People who hear voices in their heads are being encouraged to talk back
    'In Auschwitz you got used to anything'

    'In Auschwitz you got used to anything'

    Survivors of the Nazi concentration camp remember its horror, 70 years on
    Autumn/winter menswear 2015: The uniforms that make up modern life come to the fore

    Autumn/winter menswear 2015

    The uniforms that make up modern life come to the fore
    'I'm gay, and plan to fight military homophobia'

    'I'm gay, and plan to fight military homophobia'

    Army general planning to come out
    Iraq invasion 2003: The bloody warnings six wise men gave to Tony Blair as he prepared to launch poorly planned campaign

    What the six wise men told Tony Blair

    Months before the invasion of Iraq in 2003, experts sought to warn the PM about his plans. Here, four of them recall that day
    25 years of The Independent on Sunday: The stories, the writers and the changes over the last quarter of a century

    25 years of The Independent on Sunday

    The stories, the writers and the changes over the last quarter of a century
    Homeless Veterans appeal: 'Really caring is a dangerous emotion in this kind of work'

    Homeless Veterans appeal

    As head of The Soldiers' Charity, Martin Rutledge has to temper compassion with realism. He tells Chris Green how his Army career prepared him
    Wu-Tang Clan and The Sexual Objects offer fans a chance to own the only copies of their latest albums

    Smash hit go under the hammer

    It's nice to pick up a new record once in a while, but the purchasers of two latest releases can go a step further - by buying the only copy
    Geeks who rocked the world: Documentary looks back at origins of the computer-games industry

    The geeks who rocked the world

    A new documentary looks back at origins of the computer-games industry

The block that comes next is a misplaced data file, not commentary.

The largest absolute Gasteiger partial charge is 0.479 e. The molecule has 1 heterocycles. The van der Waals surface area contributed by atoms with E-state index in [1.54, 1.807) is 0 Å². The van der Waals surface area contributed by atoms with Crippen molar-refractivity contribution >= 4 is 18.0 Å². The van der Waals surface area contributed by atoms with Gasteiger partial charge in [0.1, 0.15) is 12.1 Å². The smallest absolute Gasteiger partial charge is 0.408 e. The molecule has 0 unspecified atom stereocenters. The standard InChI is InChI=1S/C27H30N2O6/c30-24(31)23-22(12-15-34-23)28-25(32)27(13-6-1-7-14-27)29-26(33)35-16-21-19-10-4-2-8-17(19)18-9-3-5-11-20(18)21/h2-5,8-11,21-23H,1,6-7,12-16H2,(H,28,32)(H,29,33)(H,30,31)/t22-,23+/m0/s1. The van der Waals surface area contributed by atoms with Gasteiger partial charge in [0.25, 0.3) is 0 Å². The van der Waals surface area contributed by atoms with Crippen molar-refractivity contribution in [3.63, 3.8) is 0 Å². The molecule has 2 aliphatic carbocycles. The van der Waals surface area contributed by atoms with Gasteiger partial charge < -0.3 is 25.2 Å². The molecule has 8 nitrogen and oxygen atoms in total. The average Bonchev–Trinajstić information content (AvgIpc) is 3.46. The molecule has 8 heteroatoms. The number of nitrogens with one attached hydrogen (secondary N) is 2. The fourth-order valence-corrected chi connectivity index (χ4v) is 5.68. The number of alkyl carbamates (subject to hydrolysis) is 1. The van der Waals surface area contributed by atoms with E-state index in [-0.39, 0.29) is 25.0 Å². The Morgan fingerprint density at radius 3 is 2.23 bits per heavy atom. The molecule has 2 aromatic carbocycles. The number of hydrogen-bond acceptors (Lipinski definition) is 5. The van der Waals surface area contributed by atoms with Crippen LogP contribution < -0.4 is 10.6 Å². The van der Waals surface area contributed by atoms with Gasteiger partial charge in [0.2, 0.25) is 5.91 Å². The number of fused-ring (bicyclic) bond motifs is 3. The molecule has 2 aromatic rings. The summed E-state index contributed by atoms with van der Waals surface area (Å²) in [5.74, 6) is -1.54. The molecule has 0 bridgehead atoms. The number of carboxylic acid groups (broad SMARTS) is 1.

Belle & Sebastian interview: Stuart Murdoch reveals how the band is taking a new direction

    Belle & Sebastian is taking a new direction

    Twenty years ago, Belle & Sebastian was a fey indie band from Glasgow. It still is – except today, as prime mover Stuart Murdoch admits, it has a global cult following, from Hollywood to South Korea
    America: Land of the free, home of the political dynasty

    America: Land of the free, home of the political dynasty

    These days in the US things are pretty much stuck where they are, both in politics and society at large, says Rupert Cornwell
    A graphic history of US civil rights – in comic book form

    A graphic history of US civil rights – in comic book form

    A veteran of the Fifties campaigns is inspiring a new generation of activists
    Winston Churchill: the enigma of a British hero

    Winston Churchill: the enigma of a British hero

    A C Benson called him 'a horrid little fellow', George Orwell would have shot him, but what a giant he seems now, says DJ Taylor
    Growing mussels: Precious freshwater shellfish are thriving in a unique green project

    Growing mussels

    Precious freshwater shellfish are thriving in a unique green project